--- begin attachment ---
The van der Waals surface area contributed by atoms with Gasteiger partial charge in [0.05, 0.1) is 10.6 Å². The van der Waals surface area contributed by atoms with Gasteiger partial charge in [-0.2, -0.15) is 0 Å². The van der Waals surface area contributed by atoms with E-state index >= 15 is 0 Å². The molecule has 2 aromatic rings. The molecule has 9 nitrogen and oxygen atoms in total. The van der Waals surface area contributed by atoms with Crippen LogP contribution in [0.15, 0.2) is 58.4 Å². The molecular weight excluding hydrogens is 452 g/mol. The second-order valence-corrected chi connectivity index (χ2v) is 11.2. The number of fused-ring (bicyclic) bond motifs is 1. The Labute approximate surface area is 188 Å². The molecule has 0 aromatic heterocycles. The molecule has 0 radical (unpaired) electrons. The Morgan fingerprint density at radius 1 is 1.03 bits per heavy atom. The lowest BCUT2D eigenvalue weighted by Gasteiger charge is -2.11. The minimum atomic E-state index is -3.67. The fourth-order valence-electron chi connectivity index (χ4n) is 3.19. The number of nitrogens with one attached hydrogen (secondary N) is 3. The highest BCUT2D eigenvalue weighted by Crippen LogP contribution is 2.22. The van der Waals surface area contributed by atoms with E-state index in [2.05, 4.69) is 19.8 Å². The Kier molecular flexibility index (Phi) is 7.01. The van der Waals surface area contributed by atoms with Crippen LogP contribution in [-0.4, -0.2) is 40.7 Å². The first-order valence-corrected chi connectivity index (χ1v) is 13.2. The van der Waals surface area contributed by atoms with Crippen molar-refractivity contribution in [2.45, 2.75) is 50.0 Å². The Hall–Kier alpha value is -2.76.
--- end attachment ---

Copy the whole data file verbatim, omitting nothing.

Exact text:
The van der Waals surface area contributed by atoms with Gasteiger partial charge in [0.05, 0.1) is 10.6 Å². The van der Waals surface area contributed by atoms with Gasteiger partial charge in [-0.2, -0.15) is 0 Å². The van der Waals surface area contributed by atoms with E-state index >= 15 is 0 Å². The molecule has 2 aromatic rings. The molecule has 9 nitrogen and oxygen atoms in total. The van der Waals surface area contributed by atoms with Crippen LogP contribution in [0.15, 0.2) is 58.4 Å². The molecular weight excluding hydrogens is 452 g/mol. The second-order valence-corrected chi connectivity index (χ2v) is 11.2. The number of fused-ring (bicyclic) bond motifs is 1. The Labute approximate surface area is 188 Å². The molecule has 0 aromatic heterocycles. The molecule has 0 radical (unpaired) electrons. The Morgan fingerprint density at radius 1 is 1.03 bits per heavy atom. The lowest BCUT2D eigenvalue weighted by Gasteiger charge is -2.11. The minimum atomic E-state index is -3.67. The fourth-order valence-electron chi connectivity index (χ4n) is 3.19. The number of nitrogens with one attached hydrogen (secondary N) is 3. The highest BCUT2D eigenvalue weighted by Crippen LogP contribution is 2.22. The van der Waals surface area contributed by atoms with E-state index in [2.05, 4.69) is 19.8 Å². The Kier molecular flexibility index (Phi) is 7.01. The van der Waals surface area contributed by atoms with Crippen LogP contribution in [-0.4, -0.2) is 40.7 Å². The first-order valence-corrected chi connectivity index (χ1v) is 13.2. The van der Waals surface area contributed by atoms with Crippen molar-refractivity contribution in [2.45, 2.75) is 50.0 Å². The Hall–Kier alpha value is -2.76.